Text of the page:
By: Rachel McLeod
I recently had a friend send me a quote via text – “I will always cherish my initial misconception of you.” My friend then explained, “It reminded me of what we all do … how we create fantasies around people, imbuing them with our dreams, desires, romantic longings…” This idea – the projection of personality onto our ‘crushes’ – reminded me instantly of nineties cult-classic TV show My So-Called Life. MSCL brought us the complex, introspective and deeply longing character of Angela Chase. Angela, the show’s fifteen year-old lead, is both naive and subtly wise, leading audiences through her tangential thoughts in her many ‘like’ infused voiceovers. (“There’s something about Sunday night that really makes you want to kill yourself,” she muses.)
A central plot line of the show is Angela’s infatuation with teen dream Jordan Catalano, who boasts shaggy hair and inexplicable cool. In contrast to Angela’s thoughtful demeanor, Jordan is coarse and intellectually limited. Angela is infatuated by Jordan, who she sees from afar and likes for the qualities she believes he possesses. (“He’s always closing his eyes, like it hurts to look at things.”) Jordan is somewhat interested in Angela, especially in the physical aspect of her, but fails to do what so many of us are guilty of – he fails to truly see her. In teenage solidarity, she in turn fails to see him. His many failings are lost on her – his lack of sensitivity, his mistreatment of her, his conformity to his friend group… leading to a desire doomed to dissatisfaction.
An interesting scene in the series addresses the way that love occurs. The student’s high school English teacher shares a Shakespeare sonnet with the class, in which Shakespeare writes of a mistress who is by no means an angel: “My mistress’ eyes are nothing like the sun; / Coral is far more red than her lips’ red.” Shakespeare’s love is not a goddess, she “treads on the ground.” When asked why Shakespeare loves this girl, Brian, Angela’s neighborhood friend and the school’s resident nerd, answers, “She’s not just a fantasy. She’s got, like, flaws. She’s real.” Brian and Jordan are shown contemplating their feelings for Angela. Jordan appears to be coming to terms that he might like Angela even if she is not the type of girl he ‘sees’ himself with. In this scene, the characters are asked to think of what it means to love someone, and what one should be loved for. They are asked to discover the reality of one another and to love each other for the truth that presents itself.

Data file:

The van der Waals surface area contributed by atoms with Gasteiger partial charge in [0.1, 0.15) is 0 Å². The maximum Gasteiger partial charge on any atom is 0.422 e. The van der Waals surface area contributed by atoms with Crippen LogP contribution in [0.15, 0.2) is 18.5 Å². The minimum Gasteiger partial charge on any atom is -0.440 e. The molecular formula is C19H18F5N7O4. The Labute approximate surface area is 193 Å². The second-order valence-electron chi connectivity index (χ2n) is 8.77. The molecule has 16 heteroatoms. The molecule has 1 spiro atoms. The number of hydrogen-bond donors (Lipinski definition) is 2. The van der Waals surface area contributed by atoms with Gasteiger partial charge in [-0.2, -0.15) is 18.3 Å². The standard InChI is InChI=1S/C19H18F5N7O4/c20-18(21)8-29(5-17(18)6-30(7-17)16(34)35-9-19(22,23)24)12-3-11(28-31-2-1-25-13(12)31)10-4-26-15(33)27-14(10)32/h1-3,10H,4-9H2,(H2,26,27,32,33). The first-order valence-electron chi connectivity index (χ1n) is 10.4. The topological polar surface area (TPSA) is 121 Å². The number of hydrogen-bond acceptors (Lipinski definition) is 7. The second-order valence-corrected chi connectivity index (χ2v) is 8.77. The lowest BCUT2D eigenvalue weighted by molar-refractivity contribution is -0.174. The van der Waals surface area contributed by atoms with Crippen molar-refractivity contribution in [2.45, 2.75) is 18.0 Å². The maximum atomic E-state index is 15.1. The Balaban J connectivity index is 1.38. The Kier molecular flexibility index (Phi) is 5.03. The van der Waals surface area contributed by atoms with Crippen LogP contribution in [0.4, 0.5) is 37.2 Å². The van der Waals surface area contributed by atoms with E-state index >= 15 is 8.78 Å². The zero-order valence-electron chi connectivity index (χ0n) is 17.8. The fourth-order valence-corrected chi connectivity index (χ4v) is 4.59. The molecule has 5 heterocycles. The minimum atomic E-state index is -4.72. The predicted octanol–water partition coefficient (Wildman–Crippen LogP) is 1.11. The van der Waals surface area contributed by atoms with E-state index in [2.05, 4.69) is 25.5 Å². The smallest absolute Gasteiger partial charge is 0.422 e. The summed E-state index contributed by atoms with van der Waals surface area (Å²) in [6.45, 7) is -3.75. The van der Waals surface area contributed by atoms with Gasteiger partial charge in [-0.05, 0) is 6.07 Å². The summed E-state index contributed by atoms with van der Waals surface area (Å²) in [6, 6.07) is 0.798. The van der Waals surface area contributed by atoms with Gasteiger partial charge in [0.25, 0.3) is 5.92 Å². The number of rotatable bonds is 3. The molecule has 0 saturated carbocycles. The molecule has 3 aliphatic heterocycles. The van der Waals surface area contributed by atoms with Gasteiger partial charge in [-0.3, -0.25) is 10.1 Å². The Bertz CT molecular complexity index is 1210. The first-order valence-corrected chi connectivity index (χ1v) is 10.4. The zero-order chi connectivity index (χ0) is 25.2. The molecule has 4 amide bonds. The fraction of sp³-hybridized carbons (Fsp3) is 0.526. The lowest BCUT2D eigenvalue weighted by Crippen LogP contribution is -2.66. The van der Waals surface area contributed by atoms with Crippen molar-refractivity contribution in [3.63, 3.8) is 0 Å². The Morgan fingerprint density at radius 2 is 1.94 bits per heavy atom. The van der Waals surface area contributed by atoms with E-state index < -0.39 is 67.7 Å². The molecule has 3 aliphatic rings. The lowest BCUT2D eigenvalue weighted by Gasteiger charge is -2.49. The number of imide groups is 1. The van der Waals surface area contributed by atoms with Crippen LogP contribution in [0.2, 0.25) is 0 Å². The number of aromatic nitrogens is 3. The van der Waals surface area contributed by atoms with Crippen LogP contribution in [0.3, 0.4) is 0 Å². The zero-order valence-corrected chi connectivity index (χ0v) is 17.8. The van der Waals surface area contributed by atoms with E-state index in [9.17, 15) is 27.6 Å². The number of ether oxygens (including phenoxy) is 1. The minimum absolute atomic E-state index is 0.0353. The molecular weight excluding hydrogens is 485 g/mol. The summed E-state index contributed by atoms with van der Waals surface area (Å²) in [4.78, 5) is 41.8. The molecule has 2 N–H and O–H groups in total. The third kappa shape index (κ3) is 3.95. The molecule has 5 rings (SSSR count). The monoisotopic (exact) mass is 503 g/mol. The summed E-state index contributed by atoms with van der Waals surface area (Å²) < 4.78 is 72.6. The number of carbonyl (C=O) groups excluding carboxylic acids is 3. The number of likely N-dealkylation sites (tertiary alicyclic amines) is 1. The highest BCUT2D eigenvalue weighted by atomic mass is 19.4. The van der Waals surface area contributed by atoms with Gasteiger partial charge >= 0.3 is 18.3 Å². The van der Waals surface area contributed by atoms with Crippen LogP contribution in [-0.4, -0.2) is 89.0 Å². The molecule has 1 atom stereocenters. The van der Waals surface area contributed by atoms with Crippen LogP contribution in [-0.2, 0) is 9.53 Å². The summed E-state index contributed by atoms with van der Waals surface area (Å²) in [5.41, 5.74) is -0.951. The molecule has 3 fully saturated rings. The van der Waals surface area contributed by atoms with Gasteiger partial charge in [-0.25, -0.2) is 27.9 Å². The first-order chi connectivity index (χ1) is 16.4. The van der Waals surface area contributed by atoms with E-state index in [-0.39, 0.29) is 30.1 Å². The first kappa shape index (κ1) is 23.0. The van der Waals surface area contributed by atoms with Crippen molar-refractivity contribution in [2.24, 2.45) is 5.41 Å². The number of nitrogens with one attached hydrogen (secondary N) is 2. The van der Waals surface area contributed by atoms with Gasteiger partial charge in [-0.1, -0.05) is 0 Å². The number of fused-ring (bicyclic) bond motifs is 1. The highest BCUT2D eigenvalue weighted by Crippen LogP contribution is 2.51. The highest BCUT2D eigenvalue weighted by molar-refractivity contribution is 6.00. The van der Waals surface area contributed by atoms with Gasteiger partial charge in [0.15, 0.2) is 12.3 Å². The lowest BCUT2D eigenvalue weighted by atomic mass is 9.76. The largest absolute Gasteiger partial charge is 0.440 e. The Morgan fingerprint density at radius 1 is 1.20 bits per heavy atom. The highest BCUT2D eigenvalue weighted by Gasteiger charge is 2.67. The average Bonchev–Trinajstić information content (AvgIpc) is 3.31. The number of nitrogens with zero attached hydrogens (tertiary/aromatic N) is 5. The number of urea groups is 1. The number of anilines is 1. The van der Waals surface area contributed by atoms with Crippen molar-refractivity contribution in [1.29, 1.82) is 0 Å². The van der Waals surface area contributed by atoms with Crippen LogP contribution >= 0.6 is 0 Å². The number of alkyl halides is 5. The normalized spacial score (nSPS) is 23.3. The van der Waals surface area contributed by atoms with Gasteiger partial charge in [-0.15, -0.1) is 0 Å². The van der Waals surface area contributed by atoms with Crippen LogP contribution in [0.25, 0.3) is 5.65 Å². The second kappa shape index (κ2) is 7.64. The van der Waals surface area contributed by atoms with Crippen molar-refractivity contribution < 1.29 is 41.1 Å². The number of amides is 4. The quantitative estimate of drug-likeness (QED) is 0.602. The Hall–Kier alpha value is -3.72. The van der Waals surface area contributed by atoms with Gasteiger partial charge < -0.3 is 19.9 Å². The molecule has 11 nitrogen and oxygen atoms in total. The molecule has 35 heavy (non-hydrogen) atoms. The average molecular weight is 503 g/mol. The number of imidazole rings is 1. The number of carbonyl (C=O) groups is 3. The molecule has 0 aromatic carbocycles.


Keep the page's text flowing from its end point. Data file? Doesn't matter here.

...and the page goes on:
As the series ends, Angela is becoming more aware of Jordan as a person and perhaps her lack of true affection for him. In the final episode, Brian tells her of his feelings for her (via a letter he wrote as Jordan) and she finally listens. She is then caught between the two – her infatuation with Jordan which is beginning to fade and her slowly developing interest in Brian. This change of feeling from Jordan to Brian marks an interesting moment in Angela – the time we all begin to grow up from romantic fantasy and demand the reality of connection. Although Jordan is ‘hot,’ as in having social status and high levels of ‘cool,’ in the end, Angela is doomed to dissatisfaction with him. She begins her awakening as she realizes someone who cares and sees her – truly sees – might just be worth it.